By Carey Purcell
16 Oct 2013
The donation comes from trustee Ronald O. Perelman.
"The agreement to reopen the site, which has been closed since Oct. 1, developed over the Columbus Day weekend in conversations between [Paul R. Tetreault, director of Ford's Theatre Society] and the National Park Service (NPS)," press notes state. "After several states agreed to provide funding to reopen parks in their jurisdictions, Tetreault and NPS began exploring how a similar agreement might work for FOTH. In the spirit of continued cooperation between the Society and the National Park Service, the Society agreed to find funding to pay for park operations normally funded by NPS in four-day increments. The $25,000 gift will enable the Society to reopen the site for the next eight days."
Ford's Theatre Society was told that they could not perform in Ford's Theatre during the government shutdown, despite its status as a private non-profit 501(c)(3) organization that does not use any federal funding or federal employees for their programming.
"For 45 years, Ford's Theatre Society has been honored to operate Ford's Theatre in a public- private partnership with the National Park Service," Tetreault said in a statement. "For the last 15 days, both NPS and the Society have been exploring ways to reopen this important historic site to the public. Thanks to the generosity of Ronald O. Perelman, we have found a way to pay NPS's expenses for the next eight days. We look forward to welcoming our patrons back to The Laramie Project as well as our daytime programming. While we are pleased that we have found a short-term solution, we sincerely hope that the shutdown ends soon, as private dollars cannot replace the government's role at Ford's Theatre National Historic Site in the long term."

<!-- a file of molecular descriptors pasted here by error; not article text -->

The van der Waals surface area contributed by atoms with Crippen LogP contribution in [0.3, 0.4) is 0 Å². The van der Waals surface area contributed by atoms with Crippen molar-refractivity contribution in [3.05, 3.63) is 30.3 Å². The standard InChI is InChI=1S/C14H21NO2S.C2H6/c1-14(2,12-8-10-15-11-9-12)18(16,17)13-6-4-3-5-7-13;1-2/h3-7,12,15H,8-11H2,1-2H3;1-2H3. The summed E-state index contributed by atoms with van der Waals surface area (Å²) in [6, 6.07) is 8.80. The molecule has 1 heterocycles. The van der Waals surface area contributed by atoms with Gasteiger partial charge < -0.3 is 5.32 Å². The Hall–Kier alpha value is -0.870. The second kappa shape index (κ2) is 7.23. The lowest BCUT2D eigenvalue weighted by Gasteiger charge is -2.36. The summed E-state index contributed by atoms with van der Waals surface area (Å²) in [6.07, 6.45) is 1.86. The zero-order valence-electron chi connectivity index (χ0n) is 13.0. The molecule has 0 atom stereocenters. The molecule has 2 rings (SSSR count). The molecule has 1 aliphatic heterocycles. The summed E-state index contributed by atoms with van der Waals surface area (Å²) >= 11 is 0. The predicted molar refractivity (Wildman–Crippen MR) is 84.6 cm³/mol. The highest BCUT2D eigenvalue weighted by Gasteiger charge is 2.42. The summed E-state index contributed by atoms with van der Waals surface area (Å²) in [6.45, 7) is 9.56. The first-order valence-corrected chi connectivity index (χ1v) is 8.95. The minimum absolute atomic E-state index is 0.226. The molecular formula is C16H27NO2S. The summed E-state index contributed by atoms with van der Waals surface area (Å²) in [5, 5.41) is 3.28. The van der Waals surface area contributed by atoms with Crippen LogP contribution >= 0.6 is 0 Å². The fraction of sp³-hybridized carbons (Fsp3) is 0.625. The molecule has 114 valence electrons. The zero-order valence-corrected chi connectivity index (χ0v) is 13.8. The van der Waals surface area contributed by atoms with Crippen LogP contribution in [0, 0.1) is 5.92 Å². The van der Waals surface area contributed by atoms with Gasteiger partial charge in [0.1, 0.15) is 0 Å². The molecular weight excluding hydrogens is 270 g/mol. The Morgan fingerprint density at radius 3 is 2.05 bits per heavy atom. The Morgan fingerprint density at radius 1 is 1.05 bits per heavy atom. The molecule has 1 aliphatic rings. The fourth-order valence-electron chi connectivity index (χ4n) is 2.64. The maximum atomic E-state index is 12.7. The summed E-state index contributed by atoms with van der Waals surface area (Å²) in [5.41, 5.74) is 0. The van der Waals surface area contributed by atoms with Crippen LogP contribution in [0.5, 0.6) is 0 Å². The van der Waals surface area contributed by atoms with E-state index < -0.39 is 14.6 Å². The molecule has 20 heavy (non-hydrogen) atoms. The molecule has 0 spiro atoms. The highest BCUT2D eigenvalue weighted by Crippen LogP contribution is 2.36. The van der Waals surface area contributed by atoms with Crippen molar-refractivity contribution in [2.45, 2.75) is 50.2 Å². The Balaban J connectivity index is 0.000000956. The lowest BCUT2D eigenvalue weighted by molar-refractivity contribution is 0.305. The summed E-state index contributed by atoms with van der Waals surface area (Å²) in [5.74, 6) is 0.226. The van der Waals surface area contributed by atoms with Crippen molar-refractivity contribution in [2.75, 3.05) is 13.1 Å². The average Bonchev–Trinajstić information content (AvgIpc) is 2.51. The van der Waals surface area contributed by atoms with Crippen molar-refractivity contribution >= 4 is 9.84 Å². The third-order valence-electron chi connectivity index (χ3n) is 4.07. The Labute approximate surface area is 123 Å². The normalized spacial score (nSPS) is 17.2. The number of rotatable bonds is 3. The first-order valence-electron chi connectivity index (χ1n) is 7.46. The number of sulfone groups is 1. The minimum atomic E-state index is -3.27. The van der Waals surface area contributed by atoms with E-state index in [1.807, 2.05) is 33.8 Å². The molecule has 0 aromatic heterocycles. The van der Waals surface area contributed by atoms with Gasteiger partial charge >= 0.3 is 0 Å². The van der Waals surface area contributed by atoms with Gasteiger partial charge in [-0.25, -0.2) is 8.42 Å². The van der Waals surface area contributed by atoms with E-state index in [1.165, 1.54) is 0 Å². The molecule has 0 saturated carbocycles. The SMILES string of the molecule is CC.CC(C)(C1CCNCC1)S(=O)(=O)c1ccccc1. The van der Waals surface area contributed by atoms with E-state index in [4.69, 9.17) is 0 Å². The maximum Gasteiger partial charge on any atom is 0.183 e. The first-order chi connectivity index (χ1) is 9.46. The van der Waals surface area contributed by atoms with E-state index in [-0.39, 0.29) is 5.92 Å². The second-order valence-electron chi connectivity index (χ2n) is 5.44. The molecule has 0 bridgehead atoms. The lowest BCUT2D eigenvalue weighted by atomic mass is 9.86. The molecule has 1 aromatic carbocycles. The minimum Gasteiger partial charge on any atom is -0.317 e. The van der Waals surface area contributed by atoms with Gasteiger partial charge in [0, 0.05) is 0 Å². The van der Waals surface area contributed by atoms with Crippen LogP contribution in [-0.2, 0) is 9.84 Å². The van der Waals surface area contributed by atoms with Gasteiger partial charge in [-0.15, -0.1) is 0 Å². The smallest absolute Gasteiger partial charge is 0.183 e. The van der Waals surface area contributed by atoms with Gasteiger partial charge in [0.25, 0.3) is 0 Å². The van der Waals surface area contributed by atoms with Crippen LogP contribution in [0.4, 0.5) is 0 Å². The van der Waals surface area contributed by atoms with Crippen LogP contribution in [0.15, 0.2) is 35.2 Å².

Performances of The Laramie Project, which continue through Oct. 27, resume Oct. 16 at 7:30 PM. Tickets for the rest of the run are $25.
The site opened for daytime visits Oct. 16 at 9:30 AM.
During the shutdown, performances of The Laramie Project were held at the First Congregational United Church of Christ, and a candlelight vigil was held Oct. 11 in honor of the legacy of Matthew Shepard and National Coming Out Day.
"Though the shutdown has been painful, we have been amazed by the generosity of Rev. Sidney Fowler and the members of First Congregational, who have opened their beautiful space to us for more than a week of performances," Tetreault said in a statement. "We were honored to be in their space, and we look forward to future collaborations with our neighbors."
More information about Ford's Theatre can be found by visiting fords.org.